This is an homage to the light romantic comedies of the early 60's and a strong influence by "Pillow Talk". Renee Zellweger is Barbara Novack and she writes a book about women and how they look at relationships and an editor at a publishing firm named Vicki Hiller (Sarah Paulson) convinces the board of directors to publish her book. One way to get attention to her book is for a well known writer to write an expose of it so they try to get Catcher Block (Ewan McGregor) to do the job but he's so busy womanizing that he keeps canceling their appointments so they try other methods to get attention to her book and they succeed as it becomes a best seller. Catcher is amazed by her success and bets his friend and coworker Peter MacMannus (David Hyde Pierce) that he can make her fall in love with him which would make her a hypocrite and he would have a big story to publish. Catcher pretends to be a shy astronaut from Florida and they start to date. This film is directed by Peyton Reed who has worked almost exclusively in television and is directing the "Fantastic Four" next. Film does an admirable job of recreating those type of films that were prevalent in those times. The sets are terrific with the decor for the offices and apartments. Even the scenes like when Zellweger is riding in a car its obvious that its a sound stage with a movie screen behind them showing stock footage of 1960's traffic. The script also does a good job of adding some flavor of 1960's culture like when one of the board of directors describes her as "The Farmers Daughter" from Maine. This is of course in reference to Debbie Reynolds and when MacGregor says he's an astronaut from Cocoa Beach Florida its from "I Dream Of Jeannie". All pop icons from the sixties. And having Tony Randall in the film gives it the ultimate cavalier compliment. Its not a perfect homage like the scene where Paulson accuses Pierce of being homosexual which would not have been allowed during those times but the lighthearted charm of the film remains intact. Zellweger is fine as usual as Barbara but its MacGregor that caught my eye. His performances in the last two years have never ceased to be interesting. He was almost unrecognizable in "Black Hawk Down" and then shows he can sing in "Moulin Rouge!" But also shows he can handle playing American dialects. He's an amazing actor to watch and here he adds to his mystique. Film is utterly charming and it does compliment the films from the early sixties.
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60s Retro in Comedy Spoof...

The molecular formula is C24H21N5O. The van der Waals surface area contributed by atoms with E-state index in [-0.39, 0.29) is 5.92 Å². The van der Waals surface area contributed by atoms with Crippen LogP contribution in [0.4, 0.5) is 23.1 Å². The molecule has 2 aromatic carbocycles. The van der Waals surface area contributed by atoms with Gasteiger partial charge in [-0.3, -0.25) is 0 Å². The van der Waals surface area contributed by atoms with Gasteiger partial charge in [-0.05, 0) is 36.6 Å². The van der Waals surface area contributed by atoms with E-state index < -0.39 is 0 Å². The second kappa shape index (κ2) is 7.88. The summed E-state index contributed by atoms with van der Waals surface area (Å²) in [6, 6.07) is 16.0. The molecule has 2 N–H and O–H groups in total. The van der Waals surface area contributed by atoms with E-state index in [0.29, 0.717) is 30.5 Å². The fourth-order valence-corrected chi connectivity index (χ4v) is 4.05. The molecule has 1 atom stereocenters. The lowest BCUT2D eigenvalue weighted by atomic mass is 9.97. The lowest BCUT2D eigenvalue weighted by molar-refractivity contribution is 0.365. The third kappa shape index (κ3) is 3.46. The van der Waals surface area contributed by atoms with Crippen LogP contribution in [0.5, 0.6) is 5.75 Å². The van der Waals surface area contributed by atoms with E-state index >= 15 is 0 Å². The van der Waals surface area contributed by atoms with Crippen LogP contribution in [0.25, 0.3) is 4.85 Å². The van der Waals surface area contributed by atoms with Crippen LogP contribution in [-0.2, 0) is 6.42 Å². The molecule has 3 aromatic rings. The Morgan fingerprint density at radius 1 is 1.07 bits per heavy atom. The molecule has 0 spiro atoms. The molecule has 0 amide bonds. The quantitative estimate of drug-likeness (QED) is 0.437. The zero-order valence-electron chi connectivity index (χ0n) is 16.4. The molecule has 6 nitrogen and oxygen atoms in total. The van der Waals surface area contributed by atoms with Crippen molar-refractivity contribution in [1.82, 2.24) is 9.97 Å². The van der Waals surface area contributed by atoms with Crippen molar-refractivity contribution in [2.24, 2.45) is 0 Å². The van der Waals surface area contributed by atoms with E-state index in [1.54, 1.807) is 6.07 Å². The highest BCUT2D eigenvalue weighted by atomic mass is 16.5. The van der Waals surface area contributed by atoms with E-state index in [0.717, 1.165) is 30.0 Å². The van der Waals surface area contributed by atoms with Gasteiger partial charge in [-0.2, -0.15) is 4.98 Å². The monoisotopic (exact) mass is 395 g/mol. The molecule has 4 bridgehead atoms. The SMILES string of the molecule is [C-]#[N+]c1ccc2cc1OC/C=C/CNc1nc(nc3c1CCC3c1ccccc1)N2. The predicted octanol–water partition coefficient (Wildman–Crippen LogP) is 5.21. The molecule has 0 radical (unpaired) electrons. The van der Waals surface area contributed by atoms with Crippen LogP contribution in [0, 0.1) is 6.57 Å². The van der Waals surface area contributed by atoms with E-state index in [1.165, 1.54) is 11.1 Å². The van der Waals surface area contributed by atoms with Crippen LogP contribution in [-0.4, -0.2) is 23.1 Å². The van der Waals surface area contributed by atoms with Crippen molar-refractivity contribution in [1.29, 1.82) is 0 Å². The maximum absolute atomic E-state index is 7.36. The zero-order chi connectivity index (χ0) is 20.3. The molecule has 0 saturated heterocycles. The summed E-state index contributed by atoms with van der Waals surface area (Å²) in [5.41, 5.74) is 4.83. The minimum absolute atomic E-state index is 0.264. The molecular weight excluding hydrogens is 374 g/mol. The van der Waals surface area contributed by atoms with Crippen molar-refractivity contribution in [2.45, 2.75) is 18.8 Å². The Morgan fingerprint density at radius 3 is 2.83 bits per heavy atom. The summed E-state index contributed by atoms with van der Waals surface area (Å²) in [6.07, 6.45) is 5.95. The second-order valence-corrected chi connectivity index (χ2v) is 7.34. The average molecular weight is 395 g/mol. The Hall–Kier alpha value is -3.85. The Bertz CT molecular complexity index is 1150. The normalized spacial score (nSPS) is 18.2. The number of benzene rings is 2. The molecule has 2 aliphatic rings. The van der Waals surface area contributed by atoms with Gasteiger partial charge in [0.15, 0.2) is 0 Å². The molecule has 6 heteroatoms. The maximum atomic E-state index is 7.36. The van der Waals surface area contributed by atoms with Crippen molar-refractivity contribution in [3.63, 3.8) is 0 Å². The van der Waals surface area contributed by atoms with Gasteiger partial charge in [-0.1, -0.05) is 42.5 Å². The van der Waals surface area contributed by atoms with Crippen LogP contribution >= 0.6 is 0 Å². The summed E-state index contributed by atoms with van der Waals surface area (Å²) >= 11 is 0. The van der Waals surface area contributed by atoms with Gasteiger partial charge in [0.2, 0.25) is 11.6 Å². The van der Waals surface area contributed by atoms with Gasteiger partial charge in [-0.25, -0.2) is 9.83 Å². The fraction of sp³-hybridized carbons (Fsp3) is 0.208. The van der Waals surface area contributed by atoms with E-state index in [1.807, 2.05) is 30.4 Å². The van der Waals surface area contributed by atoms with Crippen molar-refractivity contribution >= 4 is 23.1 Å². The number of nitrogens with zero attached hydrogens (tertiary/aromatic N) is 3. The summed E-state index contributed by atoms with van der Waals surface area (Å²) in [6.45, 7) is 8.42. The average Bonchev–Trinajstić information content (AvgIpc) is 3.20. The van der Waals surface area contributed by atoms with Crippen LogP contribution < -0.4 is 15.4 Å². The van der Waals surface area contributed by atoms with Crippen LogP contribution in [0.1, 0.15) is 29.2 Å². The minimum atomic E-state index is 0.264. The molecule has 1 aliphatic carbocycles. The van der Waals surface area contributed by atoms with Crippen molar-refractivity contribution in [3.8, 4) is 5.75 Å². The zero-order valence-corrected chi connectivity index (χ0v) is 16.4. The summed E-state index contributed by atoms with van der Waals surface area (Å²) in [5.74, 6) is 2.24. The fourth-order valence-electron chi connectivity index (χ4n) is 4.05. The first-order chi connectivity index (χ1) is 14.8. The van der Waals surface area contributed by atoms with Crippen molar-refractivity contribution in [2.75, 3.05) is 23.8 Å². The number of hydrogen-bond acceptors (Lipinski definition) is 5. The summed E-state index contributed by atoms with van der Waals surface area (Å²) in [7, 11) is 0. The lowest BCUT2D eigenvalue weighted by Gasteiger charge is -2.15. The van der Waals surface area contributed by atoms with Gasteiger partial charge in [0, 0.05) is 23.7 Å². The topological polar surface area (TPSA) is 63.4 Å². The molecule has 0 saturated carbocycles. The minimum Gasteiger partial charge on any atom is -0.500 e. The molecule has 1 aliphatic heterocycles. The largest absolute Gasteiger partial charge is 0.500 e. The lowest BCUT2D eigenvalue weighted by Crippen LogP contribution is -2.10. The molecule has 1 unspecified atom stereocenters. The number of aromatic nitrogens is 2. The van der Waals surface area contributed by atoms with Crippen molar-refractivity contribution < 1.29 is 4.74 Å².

Ben Burgraff (cariart)1 October 2003
DOWN WITH LOVE, director Peyton Reed's homage/spoof of the Doris Day/Rock Hudson sex comedies of the early 60s, is a delightful bit of fluff in a movie season filled with inferior sequels and overwrought epics. Dazzling to watch, with Givenchy-inspired costumes (if Daniel Orlandi does not receive an Oscar for his work, his peers should turn in their Designer cards), wonderfully over-the-top sets (EVERYBODY in those 60s films lived in apartments you could land airplanes in), and a 'More 1963 New York than 1963 New York' look (created on the studio back lot, with ample support from CGI), the film would deserve a viewing even if the cast never uttered a line of dialog!

Fortunately, the script, by Eve Ahlert and Dennis Drake, is wickedly funny, full of the politically incorrect double entendres that were as close as Hollywood could get to actual 'naughtiness', 30 years ago (and, yes, there are more than a few present that WOULD have been censored, even then). The story, of a woman who writes a best-selling 'self-help' book eschewing the necessity of men for any more than 'casual sex', and the 'Hugh Hefner'-like writer who turns his prodigious charms to work, in the guise of a naive astronaut, to win her love, and thus discredit her theories, would have fit Doris Day and Rock Hudson to a 'T'. While Renée Zellweger and Ewan McGregor lack their role models' charisma, they have a pleasant chemistry together, and the 'split-screen' phone call scenes between the pair are even racier than the Day/Hudson 60s versions.

If the leads seem a bit bland, the supporting cast more than makes up for any shortcomings. In a role that SHOULD garner a 'Supporting Actor' Oscar nomination, David Hyde Pierce takes on the part assumed by Tony Randall or Gig Young in those 60s farces, that of the put-upon, neurotic, sometimes prissy friend of the hero. He is superb, even SOUNDING like Tony Randall, and steals every scene he's in. His 'opposite number', friend of the heroine Sarah Paulson, while not quite at Pierce's level, is still quite funny as a chain-smoking career woman who would chuck it all for the right man. And, in a FABULOUS piece of casting, the MAN himself, Tony Randall, appears as the book publisher whose bestseller is RUINING his love life. At 83, the man can still toss off a funny line...